Are Homophobic People Really Gay and Not Accepting It?
Study finds homophobia linked to unacknowledged attractions to the same sex.
Posted April 26, 2012 | Reviewed by Jessica Schrader
A series of studies recently published in the prestigious Journal of Personality and Social Psychology found higher levels of homophobia in individuals with unacknowledged attractions to the same sex, particularly when they grew up with authoritarian parents who also held homophobic attitudes. In the University of Rochester's press release, Netta Weinstein, the study's lead author, said, "Individuals who identify as straight but in psychological tests show a strong attraction to the same sex may be threatened by gays and lesbians because homosexuals remind them of similar tendencies within themselves." In the same release, study co-author Richard Ryan added, "In many cases, these are people who are at war with themselves and they are turning this internal conflict outward."
Attitudes towards gay and lesbian people are an important part of current political issues like the legality of same-sex marriage and employment nondiscrimination. Yet little scientific research has been done on what drives such anti-gay attitudes.
According to the team of researchers, this study is the first to document the role that both parenting and sexual orientation play in the formation of anti-gay attitudes, including self-reported homophobic attitudes, discriminatory bias, implicit hostility towards gays, and endorsement of anti-gay policies. One prior study used genital measures of sexual attractions and found that homophobic men showed an increase in penile erections to male homosexual male erotica.
What was the study design?
As typical of papers in this journal, the article includes multiple separate experiments. The experiments were conducted in the United States and Germany, with each study involving an average of 160 college students.
The study focused on measuring participants' explicit and implicit sexual attractions. Explicit attractions are those we are consciously aware of and can provide in a questionnaire. Implicit attractions are those that are more subconscious and may not be detected in a questionnaire and instead are measured using psychological tasks. To explore participants' explicit and implicit sexual attraction, the researchers measured the differences between what people say about their sexual orientation and how they react during a split-second timed task. Students were shown words and pictures on a computer screen and asked to put these in "gay" or "straight" categories. Before each of the 50 trials, participants were subliminally primed with either the word "me" or "others" flashed on the screen for 35 milliseconds, which is too quick to even be consciously perceptible to the participants. They were then shown the words "gay," "straight," "homosexual," and "heterosexual" as well as pictures of straight and gay couples, and the computer tracked precisely their response times. A faster association of "me" with "gay" and a slower association of "me" with "straight" was taken to indicate an implicit gay orientation.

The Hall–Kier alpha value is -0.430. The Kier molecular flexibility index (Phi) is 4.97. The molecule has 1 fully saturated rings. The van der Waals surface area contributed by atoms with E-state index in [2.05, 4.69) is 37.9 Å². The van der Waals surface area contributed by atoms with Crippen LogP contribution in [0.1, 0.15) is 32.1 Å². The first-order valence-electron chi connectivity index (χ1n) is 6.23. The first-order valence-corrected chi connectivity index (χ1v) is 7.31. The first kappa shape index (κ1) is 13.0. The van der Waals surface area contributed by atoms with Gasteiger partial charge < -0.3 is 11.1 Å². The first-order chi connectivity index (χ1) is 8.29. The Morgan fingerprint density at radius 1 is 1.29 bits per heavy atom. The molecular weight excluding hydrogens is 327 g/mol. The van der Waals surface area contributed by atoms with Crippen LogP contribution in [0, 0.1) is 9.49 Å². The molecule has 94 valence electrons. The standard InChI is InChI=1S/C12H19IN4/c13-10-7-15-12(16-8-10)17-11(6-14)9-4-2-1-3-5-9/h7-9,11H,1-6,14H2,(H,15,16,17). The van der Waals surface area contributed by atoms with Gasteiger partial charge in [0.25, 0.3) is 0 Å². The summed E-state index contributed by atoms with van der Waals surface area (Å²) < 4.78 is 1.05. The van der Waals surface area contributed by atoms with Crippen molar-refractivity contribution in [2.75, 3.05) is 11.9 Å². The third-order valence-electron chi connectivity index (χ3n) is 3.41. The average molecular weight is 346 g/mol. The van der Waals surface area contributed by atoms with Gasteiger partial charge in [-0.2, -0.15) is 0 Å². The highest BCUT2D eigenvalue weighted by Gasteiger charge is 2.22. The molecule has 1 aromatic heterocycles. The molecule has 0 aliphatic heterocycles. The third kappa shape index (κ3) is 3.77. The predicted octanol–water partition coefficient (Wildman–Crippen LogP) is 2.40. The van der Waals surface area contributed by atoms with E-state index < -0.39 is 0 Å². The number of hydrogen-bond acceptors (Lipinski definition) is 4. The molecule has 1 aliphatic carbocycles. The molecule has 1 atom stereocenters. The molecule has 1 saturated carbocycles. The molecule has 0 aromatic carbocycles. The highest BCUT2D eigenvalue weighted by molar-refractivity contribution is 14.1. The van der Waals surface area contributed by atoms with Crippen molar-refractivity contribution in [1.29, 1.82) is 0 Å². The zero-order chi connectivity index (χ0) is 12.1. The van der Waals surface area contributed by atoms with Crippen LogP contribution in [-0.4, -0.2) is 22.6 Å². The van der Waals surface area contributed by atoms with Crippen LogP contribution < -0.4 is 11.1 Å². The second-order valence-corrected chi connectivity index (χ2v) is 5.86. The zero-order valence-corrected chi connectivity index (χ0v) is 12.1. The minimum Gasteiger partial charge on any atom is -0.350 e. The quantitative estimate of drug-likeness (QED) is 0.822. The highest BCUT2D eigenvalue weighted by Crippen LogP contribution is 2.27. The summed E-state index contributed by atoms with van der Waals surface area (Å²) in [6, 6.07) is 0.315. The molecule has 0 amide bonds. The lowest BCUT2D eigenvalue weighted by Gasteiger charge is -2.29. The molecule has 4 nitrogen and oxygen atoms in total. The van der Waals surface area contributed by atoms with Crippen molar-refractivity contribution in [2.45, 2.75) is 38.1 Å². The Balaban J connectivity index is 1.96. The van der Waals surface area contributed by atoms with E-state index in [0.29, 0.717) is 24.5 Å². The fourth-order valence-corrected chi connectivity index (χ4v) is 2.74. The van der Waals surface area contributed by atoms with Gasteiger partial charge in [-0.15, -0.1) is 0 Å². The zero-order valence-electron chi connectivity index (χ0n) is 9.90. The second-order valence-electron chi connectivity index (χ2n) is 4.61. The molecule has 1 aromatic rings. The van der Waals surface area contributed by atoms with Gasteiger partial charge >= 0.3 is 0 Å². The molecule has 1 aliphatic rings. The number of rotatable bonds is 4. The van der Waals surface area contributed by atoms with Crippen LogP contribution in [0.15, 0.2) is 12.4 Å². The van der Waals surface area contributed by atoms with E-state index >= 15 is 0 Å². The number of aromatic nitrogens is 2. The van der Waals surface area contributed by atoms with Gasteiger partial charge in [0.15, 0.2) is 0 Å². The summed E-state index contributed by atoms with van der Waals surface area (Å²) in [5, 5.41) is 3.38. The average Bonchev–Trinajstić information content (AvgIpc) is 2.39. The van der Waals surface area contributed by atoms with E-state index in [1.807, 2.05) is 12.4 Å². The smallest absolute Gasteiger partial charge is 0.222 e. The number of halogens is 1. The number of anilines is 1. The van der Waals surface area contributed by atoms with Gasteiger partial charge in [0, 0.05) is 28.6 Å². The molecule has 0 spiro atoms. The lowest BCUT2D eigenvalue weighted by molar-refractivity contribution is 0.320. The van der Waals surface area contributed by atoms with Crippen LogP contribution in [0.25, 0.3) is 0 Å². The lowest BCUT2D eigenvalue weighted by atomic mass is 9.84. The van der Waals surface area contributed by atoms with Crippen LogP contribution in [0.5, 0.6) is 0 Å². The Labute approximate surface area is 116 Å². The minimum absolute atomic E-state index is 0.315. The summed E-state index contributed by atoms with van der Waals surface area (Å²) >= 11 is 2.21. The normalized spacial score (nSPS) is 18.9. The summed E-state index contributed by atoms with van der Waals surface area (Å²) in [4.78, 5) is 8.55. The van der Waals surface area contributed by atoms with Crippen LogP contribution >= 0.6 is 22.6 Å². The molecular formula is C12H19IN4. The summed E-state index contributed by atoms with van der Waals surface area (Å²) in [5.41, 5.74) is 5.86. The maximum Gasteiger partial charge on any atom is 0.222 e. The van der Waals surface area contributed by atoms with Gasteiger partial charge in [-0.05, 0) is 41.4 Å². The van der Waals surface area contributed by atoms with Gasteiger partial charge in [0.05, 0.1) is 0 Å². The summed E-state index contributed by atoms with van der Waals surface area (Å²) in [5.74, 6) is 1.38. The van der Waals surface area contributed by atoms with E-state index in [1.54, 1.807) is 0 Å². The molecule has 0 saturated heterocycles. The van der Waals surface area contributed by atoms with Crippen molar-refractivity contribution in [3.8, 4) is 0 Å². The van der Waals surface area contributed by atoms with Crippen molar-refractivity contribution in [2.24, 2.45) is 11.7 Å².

Finally, the researcher measured participants' level of homophobia—both overt, as expressed in questionnaires on social policy and beliefs, and implicit, as revealed in word-completion tasks. For the implicit measure, students wrote down the first three words that came to mind, for example for the prompt "k i _ _". The study tracked the increase in the amount of aggressive words elicited after showing participants the word "gay" for 35 milliseconds.
In these experiments, participants who reported themselves to be more heterosexual than their performance on the reaction time task indicated were most likely to react with hostility towards gay people. In other words, if a participant identified as heterosexual, but showed a reaction pattern consistent with homosexuality, they were more likely to express homophobic attitudes. This incongruence between implicit and explicit measures of sexual orientation predicted a variety of homophobic behaviors, including self-reported anti-gay attitudes, implicit hostility towards gays, endorsement of anti-gay policies, and discriminatory bias such as the assignment of harsher punishments for homosexuals.
As with all studies, this one had several limitations. As the authors pointed out, all participants were college students, so it may be helpful in future research to test these effects in younger adolescents still living at home and in older adults who have had more time to establish lives independent of their parents and to look at attitudes as they change over time. Additionally, given the correlational nature of many of the present findings, causal and developmental inferences cannot be reliably made. Finally, it is important to point out that implicit measures are not a perfect window into an individual’s psyche or “true” sexual orientation.
Despite these limitations, this series of studies helps us understand the roots of homophobia, specifically that in some cases it may represent repressed same-sex attractions.
Below is a video produced by the authors describing the findings: